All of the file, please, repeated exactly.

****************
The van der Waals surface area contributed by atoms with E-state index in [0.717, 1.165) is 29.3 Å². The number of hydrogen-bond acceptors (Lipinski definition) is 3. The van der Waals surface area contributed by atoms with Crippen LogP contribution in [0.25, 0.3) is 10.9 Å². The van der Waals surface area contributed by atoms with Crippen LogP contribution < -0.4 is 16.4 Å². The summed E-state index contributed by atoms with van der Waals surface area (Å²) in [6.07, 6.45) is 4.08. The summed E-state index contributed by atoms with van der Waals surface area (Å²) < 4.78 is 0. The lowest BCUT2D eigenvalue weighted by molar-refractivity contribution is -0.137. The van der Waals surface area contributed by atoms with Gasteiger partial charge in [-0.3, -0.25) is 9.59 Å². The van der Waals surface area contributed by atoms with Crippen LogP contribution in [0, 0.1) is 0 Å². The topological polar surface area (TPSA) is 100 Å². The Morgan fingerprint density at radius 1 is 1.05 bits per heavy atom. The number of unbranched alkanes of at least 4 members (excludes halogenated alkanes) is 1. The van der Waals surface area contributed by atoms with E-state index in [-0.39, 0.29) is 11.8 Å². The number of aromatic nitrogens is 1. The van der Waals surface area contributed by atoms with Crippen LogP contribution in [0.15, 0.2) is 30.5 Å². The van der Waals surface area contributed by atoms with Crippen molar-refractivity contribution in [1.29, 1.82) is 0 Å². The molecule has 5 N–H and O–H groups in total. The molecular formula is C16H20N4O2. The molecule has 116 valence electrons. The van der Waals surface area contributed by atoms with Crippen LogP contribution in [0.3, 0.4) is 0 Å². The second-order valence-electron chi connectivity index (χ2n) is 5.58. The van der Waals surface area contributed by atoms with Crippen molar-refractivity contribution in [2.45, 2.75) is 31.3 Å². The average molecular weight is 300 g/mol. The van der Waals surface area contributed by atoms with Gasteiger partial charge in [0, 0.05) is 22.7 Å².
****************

The van der Waals surface area contributed by atoms with E-state index in [0.717, 1.165) is 29.3 Å². The number of hydrogen-bond acceptors (Lipinski definition) is 3. The van der Waals surface area contributed by atoms with Crippen LogP contribution in [0.25, 0.3) is 10.9 Å². The van der Waals surface area contributed by atoms with Crippen LogP contribution < -0.4 is 16.4 Å². The summed E-state index contributed by atoms with van der Waals surface area (Å²) in [6.07, 6.45) is 4.08. The summed E-state index contributed by atoms with van der Waals surface area (Å²) < 4.78 is 0. The lowest BCUT2D eigenvalue weighted by molar-refractivity contribution is -0.137. The van der Waals surface area contributed by atoms with Gasteiger partial charge in [-0.3, -0.25) is 9.59 Å². The van der Waals surface area contributed by atoms with Crippen LogP contribution in [0, 0.1) is 0 Å². The topological polar surface area (TPSA) is 100 Å². The Morgan fingerprint density at radius 1 is 1.05 bits per heavy atom. The number of unbranched alkanes of at least 4 members (excludes halogenated alkanes) is 1. The van der Waals surface area contributed by atoms with E-state index in [-0.39, 0.29) is 11.8 Å². The number of aromatic nitrogens is 1. The van der Waals surface area contributed by atoms with Crippen LogP contribution in [0.15, 0.2) is 30.5 Å². The van der Waals surface area contributed by atoms with Crippen molar-refractivity contribution in [1.29, 1.82) is 0 Å². The molecule has 5 N–H and O–H groups in total. The molecular formula is C16H20N4O2. The molecule has 116 valence electrons. The van der Waals surface area contributed by atoms with Crippen LogP contribution in [0.3, 0.4) is 0 Å². The second-order valence-electron chi connectivity index (χ2n) is 5.58. The van der Waals surface area contributed by atoms with Crippen molar-refractivity contribution in [2.45, 2.75) is 31.3 Å². The average molecular weight is 300 g/mol. The van der Waals surface area contributed by atoms with Gasteiger partial charge in [0, 0.05) is 22.7 Å².